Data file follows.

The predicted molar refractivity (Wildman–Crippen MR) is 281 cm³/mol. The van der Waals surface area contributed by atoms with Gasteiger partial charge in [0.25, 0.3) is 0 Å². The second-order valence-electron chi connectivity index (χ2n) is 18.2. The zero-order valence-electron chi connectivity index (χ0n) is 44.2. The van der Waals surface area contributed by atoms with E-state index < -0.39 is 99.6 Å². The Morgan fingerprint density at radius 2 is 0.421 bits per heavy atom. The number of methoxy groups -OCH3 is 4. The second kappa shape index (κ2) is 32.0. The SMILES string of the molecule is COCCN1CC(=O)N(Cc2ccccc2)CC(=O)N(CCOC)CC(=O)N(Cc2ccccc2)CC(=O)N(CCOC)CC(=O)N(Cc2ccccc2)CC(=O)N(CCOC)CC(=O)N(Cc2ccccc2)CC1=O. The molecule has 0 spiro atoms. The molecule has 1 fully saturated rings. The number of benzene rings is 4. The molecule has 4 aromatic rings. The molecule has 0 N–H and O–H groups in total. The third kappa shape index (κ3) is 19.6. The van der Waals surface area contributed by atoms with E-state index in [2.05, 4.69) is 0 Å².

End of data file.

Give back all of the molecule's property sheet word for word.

The predicted molar refractivity (Wildman–Crippen MR) is 281 cm³/mol. The van der Waals surface area contributed by atoms with Gasteiger partial charge in [0.25, 0.3) is 0 Å². The second-order valence-electron chi connectivity index (χ2n) is 18.2. The zero-order valence-electron chi connectivity index (χ0n) is 44.2. The van der Waals surface area contributed by atoms with E-state index < -0.39 is 99.6 Å². The Morgan fingerprint density at radius 2 is 0.421 bits per heavy atom. The number of methoxy groups -OCH3 is 4. The second kappa shape index (κ2) is 32.0. The SMILES string of the molecule is COCCN1CC(=O)N(Cc2ccccc2)CC(=O)N(CCOC)CC(=O)N(Cc2ccccc2)CC(=O)N(CCOC)CC(=O)N(Cc2ccccc2)CC(=O)N(CCOC)CC(=O)N(Cc2ccccc2)CC1=O. The molecule has 0 spiro atoms. The molecule has 1 fully saturated rings. The number of benzene rings is 4. The molecule has 4 aromatic rings. The molecule has 0 N–H and O–H groups in total. The third kappa shape index (κ3) is 19.6. The van der Waals surface area contributed by atoms with E-state index in [2.05, 4.69) is 0 Å².